While the particular details of each local’s bargaining position are specific to existent relations within each university, upon brief reflection it becomes remarkably clear that the foundational concerns raised in each case are symptomatic of the neoliberal restructuring of the university system, and indeed, of society at large, and represent a concerted push-back against austerity and the casualization and precarization of labor within and beyond the academic institution.

In conjunction with increasingly assertive organizing on the part of adjunct faculty across the continent, with a second round of student strikes about to kick off in Quebec, and with student occupations taking off across the Atlantic inLondon and Amsterdam, these concurrent strikes have become increasingly powerful articulations of an emergent student and contract labor movement growing across university campuses globally.

Sparking the match

CUPE 3902 at the University of Toronto was the first to declare the strike, on Friday, February 27, with York joining shortly thereafter. The University of Toronto strike deadline had been set months prior, but the employer had delayed bargaining until the very last minute, when at 3am, after a marathon negotiation session, it tried to push through a lackluster deal which the membership would swiftly and decisively reject.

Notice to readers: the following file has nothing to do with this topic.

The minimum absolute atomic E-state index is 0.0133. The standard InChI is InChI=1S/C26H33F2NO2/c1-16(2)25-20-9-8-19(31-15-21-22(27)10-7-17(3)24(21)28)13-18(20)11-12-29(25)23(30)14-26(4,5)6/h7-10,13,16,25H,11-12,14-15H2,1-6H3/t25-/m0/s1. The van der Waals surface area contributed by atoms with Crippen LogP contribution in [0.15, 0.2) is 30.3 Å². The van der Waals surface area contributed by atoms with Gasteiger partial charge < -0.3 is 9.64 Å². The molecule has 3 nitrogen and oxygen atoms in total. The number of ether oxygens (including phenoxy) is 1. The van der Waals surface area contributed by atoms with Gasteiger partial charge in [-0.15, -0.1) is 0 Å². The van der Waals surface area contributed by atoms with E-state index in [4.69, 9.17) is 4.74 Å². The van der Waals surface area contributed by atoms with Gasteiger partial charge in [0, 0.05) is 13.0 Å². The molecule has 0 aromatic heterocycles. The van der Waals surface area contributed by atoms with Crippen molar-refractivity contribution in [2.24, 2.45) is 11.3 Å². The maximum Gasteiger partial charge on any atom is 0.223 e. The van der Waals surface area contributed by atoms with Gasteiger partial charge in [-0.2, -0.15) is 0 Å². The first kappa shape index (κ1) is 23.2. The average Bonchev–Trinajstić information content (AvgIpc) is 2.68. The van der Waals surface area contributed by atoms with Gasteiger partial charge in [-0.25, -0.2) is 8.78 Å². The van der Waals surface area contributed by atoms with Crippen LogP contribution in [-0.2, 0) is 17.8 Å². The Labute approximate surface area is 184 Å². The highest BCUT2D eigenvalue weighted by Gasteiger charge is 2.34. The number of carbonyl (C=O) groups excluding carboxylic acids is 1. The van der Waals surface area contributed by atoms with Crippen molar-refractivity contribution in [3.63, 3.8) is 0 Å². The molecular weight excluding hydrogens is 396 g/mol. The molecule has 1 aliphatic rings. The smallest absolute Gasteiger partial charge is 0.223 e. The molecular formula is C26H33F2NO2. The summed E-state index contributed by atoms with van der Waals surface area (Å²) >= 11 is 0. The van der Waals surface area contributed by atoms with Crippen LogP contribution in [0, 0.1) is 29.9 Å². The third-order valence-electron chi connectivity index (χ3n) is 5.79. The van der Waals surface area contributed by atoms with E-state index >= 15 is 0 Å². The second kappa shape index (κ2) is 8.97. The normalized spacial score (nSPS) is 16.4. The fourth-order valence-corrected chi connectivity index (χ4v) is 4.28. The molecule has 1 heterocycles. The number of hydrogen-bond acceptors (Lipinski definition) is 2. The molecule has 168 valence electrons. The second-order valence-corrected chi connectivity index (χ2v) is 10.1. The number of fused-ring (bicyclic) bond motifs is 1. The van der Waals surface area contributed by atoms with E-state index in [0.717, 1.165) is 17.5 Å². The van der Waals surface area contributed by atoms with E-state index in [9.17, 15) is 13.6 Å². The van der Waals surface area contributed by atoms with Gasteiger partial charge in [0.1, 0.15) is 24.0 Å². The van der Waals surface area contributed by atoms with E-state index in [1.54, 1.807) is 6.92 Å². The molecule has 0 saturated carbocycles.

The tentative agreement offered by the University of Toronto included minor wage increases, some limited financial allocations available by application for those in the final years of PhD studies, and several modest improvements in the language of the collective agreement, but it did not address the substantive issues members had entrusted the bargaining team to negotiate. In fact, written into the deal was the employer’s assertion that CUPE 3902 does not have the mandate to negotiate on either of the core matters which membership had authorized it to negotiate — an increase in the overall guaranteed minimum funding package of $15,000 per year, and a reduction or remission of tuition fees for graduate students beyond the funded years.